Monthly Archives: August 2009

Circus posters

Pete & Fremont and Pete’s Disappearing Act are circus yarns spun by the incomparable Jenny Tripp.  Both stories are narrated by Pete the poodle and seen from the point of view of the animals in Circus Martinez.

To promote these two titles, Jenny and I thought it would be fun to produce a few circus posters on a small scale—circus stickers.   I love old circus posters—who doesn’t?—and kids love stickers. Here’s a sample of some vintage circus posters:




You get the idea.  Since the focus of the stories is on the animals, each poster would feature one of the animal acts.  I worked up some rough thumbnail sketches.





Jenny wrote some better copy to replace the dummy copy shown in the rough sketches.

We were bankrolling the production of these stickers ourselves, so I needed to come up with an inexpensive way to print them.  You can get self-adhesive label stock in 8 1/2 x 11″ sheets.  I fit all the sticker designs into an 8 1/2 x 11″ format, so the printer could print 10 stickers as one piece of art—then guillotine them as individual stickers.  Here’s the layout with tight sketches:

sticker layout_Page 1

I painted all the stickers as one piece of art (one scan instead of 10 saves bucks) around 125% of the printed size.  I wanted to work a little bit bigger so my lettering would tighten up when it got reduced.  I’m showing you 2 different pieces of the finished art here, because I can’t fit the whole thing onto my Playskool scanner:



From the archives—Señor Don Gato

Here’s a book I did a while ago—Señor Don Gato. Due to a copyright dispute, it’s no longer in print.  This project was a turning-point in my style.  I closely studied the work of Diego Velasquez: his palette, composition and lighting.  By limiting my range of color and paying attention to how a subject is lighted, my illustrations became less cartoony and more painterly.

Here’s a sketch.  Don Gato receives a letter from his lady-love and reads it on a high red roof:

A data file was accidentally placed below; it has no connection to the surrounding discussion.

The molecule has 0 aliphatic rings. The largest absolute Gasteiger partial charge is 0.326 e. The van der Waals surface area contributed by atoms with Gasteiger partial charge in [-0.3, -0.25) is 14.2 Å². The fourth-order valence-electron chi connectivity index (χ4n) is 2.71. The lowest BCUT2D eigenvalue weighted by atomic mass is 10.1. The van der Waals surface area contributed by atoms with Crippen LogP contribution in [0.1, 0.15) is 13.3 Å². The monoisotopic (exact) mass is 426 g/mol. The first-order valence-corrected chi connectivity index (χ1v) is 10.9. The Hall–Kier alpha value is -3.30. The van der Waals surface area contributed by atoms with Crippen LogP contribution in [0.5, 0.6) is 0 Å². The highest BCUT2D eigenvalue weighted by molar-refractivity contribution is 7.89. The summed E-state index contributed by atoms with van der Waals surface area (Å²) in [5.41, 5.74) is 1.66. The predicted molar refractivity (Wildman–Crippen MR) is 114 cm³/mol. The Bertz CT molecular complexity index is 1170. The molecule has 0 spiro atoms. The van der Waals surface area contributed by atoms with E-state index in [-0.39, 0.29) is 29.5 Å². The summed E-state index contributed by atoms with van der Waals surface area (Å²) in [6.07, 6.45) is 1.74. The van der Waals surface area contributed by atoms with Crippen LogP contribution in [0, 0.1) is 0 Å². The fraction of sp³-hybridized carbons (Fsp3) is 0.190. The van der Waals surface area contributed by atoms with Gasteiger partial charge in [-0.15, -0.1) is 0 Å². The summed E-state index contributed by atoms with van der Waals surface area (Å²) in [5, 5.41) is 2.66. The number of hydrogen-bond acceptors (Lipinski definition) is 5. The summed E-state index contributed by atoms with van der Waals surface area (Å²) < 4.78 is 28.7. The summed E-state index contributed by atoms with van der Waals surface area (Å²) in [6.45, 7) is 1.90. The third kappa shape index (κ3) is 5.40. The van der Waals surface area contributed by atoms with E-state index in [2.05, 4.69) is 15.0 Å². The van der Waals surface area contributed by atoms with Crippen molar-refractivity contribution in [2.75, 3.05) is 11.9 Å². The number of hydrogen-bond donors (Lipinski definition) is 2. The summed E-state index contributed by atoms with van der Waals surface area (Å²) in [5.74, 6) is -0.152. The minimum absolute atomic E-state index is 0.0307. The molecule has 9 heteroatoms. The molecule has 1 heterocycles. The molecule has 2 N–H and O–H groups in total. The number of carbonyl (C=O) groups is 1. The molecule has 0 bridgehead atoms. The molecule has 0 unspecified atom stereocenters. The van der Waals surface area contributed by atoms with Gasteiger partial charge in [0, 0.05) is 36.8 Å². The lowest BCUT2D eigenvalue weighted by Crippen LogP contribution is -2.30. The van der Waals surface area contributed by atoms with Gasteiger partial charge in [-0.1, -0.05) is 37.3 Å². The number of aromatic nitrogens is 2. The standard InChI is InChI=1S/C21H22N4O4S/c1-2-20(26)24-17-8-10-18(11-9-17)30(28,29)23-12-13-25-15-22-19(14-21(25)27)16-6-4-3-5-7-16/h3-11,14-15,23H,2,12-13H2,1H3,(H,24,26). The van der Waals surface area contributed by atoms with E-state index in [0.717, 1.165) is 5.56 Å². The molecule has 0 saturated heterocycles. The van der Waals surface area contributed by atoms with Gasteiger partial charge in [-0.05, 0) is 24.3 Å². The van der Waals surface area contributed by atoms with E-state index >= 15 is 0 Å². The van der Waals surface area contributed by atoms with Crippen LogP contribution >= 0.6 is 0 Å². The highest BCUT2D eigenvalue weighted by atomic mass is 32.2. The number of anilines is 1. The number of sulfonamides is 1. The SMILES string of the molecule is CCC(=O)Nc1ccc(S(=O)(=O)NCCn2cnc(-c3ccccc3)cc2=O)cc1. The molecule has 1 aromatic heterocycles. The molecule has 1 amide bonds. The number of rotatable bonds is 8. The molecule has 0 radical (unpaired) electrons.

And the final painting:

This painting below was never part of the book. I did it to get a feel for Velasquez’ painting technique.

Here is the portrait by Velasquez that inspired my painting of el Don.


If you’d like a copy of Señor Don Gato, shoot me an e-mail at  I have a small stash of mint-condition copies and I’ll be happy to autograph them for you.  I’m charging $40 per copy.  Half of that will go to the Venango County Humane Society.  I promise to do some kind of big cardboard check photo op so you know I didn’t keep all the cash for myself.  The offer’s good til I run out of books.

Asterix le Gaulois is 50 years old!

Nous sommes en 50 avant Jèsus-Christ.  Toute la Gaule est occupèe par les Romains…Toute?  Non!  Un village peuple d’irrèductibles Gaulois rèsiste encore et toujours à l’envahisseur.  Et la vie n’est pas facile pour les garnisons de lègionnaires romains des camps retranchès de Babaorum, Aquarium, Laudanum et Petitbonum…

50 B.C.  All Gaul is occupied by the Romans.  All?  No!…One small village of indomitable Gauls still holds out against the invaders.  And life is not easy for the Roman legionaries who garrison the fortified camps of Totorum, Aquarium, Laudanum and Compendium…


Asterix, a Gaulish warrior and his pal, Obelix are the two main characters in this little village.  Written by the late Rene Goscinny and drawn by Albert Uderzo, Asterix and Obelix’ adventures take them all over the Classical world—and even into the New one.  I discovered these French comic books in the 70’s when Asterix was already 15 years old.  In a used bookstore I found a catalogue from an exhibit of comic strip art shown in the Louvre.  In it were a few of Uderzo’s drawings—and I knew I had to see more.  With lots of help from my high school French teacher, I wrote a letter to Asterix’ publisher, Dargaud, asking how I could get my hands on those comic books.  Before long, I owned the first in the series ($2.95, not bad) and would accumulate more.


Looking at Albert Uderzo’s style it’s immediately obvious what an influence his drawings had on me—let’s face it, they still do.  As a kid wanting to be a comic artist I consciously mimicked his style. Uderzo is a master of perspective and camera angles and sight gags.


The stories are ostensibly for kids, but full of puns and current event gags and spoofs of Latin.  French celebrities made cameo appearances (not that I’d know who they were).  But here’s what’s important: Goscinny and Uderzo paid their audience the compliment of assuming we had enough knowledge of Classical history to get the jokes.

Asterix captured a sense of French national pride and cultural identity.  But not only for the French; as Asterix and Obelix traveled the Classiical world, the authors poked gentle fun at the peoples who would one day be Brits, Germans, Spaniards, Danes, &c., &c.  Apparently everybody likes getting the Gosciny/Uderzo treatment—Asterix is the most translated of French literature.


Alas, the world has changed in 50 years.  Europe is become the European Union, and national pride—French or otherwise—is not to be encouraged.  A couple of years back according to Charles Bremner of the Times, Albert Uderzo was asked by Dominique Versini, the EU Children’s Defender to let Asterix and Obelix be the official ambassadors to the United Nations convention on the Rights of Children.  Not so fast, said the higher-ups at Defence for Children International: